The president still presides over the police force, making the police subject to the political interests of the ruling regime, again, a la Mubarak’s regime.
Look at the recent cabinet reshuffling. Just as we all anticipated, the Minister of Interior was sacked after he did a number of things that pissed off the ruling regime. The police failed to stop anti-MB protesters from going to the presidential palace, they did not kill protesters who torched MB HQs in several governorates, Khairat el Shater’s bodyguard was arrested for possessing an unlicensed gun and a Hazemoon member was arrested from his home. In a protest that followed the December 5th clashes, the police even protected palace protesters when the MB started to amass in the nearby mosque Rabaa el Adawiyah. I saw police vans stationed on Salah Salem road ready to engage any possible attackers. The vehicles were facing the MB side and not the protesters. That was quite a surprise to me because a few days earlier, on the day when the MB unleashed their militia, I saw MBs taking shelter behind police trucks as they were hurling stones and firing fireworks at protesters.
I was never a fan of the ministry of interior, I believe they have blood on their hands, but no one can deny the fact that the sacked minister of interior tried as much as he can to maintain the police’s neutrality. His sacking was not a surprise to anyone. I said in one of my tweets “The MB will keep on changing ministers of interior till they find their “Habib el Adly”. Adly was Mubarak’s trusted minister of interior. He protected Mubarak’s regime for 14 years.
Control over unions
The MB constitution bans any unions besides the official ones that are controlled by the government. Therefore, all those independent labor and farmers unions that are truly make a difference will be outlawed. Again, the MB are copying Mubarak regime’s tactic of controlling unions and rendering them ineffective so they won’t really challenge the government and force them to meet the demands of workers and farmers. Dictatorial regimes are always afraid of strong effective unions.
Impossible to change the constitution
The constitution was passed by a 50%+1 majority and in order to change any article in it the opposition must have 66% of the coming parliament! To add to the joke, the low turnout (32%) made this constitution pass by the approval of just 20% of eligible voters! So you need 66% of parliament to change a constitution that was approved by 20% of the voters!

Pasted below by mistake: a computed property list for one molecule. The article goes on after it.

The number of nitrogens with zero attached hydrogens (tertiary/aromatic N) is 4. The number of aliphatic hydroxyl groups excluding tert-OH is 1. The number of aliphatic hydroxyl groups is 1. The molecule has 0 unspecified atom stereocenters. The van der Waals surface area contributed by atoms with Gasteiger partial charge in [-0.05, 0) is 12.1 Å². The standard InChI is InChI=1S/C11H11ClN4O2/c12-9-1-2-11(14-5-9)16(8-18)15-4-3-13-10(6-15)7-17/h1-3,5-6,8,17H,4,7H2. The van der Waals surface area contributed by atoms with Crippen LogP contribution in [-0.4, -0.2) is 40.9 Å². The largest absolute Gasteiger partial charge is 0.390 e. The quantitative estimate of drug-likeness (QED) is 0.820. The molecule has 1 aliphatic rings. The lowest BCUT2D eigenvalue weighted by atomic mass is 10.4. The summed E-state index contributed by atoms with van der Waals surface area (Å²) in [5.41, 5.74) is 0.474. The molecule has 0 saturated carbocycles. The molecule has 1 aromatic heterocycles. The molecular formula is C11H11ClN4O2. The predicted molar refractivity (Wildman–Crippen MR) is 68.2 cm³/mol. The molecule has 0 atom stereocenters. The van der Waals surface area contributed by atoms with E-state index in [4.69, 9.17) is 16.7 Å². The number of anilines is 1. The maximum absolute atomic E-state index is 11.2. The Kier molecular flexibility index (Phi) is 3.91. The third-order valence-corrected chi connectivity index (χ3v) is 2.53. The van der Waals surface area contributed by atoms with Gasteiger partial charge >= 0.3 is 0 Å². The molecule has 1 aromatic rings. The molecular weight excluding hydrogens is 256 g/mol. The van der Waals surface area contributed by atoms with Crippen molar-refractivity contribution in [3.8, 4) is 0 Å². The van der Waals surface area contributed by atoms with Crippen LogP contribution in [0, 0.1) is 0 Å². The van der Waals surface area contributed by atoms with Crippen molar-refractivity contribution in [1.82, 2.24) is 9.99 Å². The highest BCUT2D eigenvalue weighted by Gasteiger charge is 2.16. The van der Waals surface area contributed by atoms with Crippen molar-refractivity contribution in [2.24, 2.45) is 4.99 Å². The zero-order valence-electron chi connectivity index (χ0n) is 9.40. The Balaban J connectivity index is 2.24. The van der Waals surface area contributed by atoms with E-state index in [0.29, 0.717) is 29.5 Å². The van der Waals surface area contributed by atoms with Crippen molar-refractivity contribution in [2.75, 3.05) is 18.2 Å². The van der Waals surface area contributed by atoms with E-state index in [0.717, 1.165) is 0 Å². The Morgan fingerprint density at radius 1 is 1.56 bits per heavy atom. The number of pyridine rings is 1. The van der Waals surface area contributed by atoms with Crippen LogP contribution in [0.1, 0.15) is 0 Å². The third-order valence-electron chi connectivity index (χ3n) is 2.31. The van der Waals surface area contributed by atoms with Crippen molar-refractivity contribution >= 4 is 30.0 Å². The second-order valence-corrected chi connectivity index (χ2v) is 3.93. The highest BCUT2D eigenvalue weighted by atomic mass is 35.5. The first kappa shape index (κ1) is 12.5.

Control state owned media and scare private media with lawsuits
The MB constitution replaced the Ministry of Information, which runs the government owned media outlets, with something called “The National Institution for Press and Media”. Nobody knows how this institution will be formalized or who will elect or appoint its members. It will most probably still be under direct regime control just as any other national institution.
The constitution do preserve freedom of the media, however, this freedom will always be threatened by article 48. This article allows the shut down of media outlets by a court ruling. So an entire media outlet could shut down because of an editorial or something a TV show host said. And we’ve seen the number of cases filed against journalists and media personalities ever since the MB took power! Usually it is not the regime that files these cases, but “individuals” who do that on their behalf.
Azhar still not as independent as it seems:
Article 4 of the constitution states that “Al Azhar is an independent Islamic institution” and that the Grand Sheikh is “independent and cannot be sacked and the law stipulates the way he is chosen from the members of the Council of Grand Scholars”. All is fine till we reached this clause: “the state guarantees the financial resources needed for Al Azhar to carry out its duties”.
When Gamal Adel Nasser nationalized the religious institutions in the early 60s, he did two things. First, he made the appointment of the Al Azhar’s Grand Sheikh by a direct order from the president. Second, he stripped Al Azhar of all its financial resources and made it totally dependent on the state.
Al Azhar that does not control its source of income is not a free Al Azhar. I have no idea how the representative of Al Azhar at the constitutional assembly did not take that into consideration.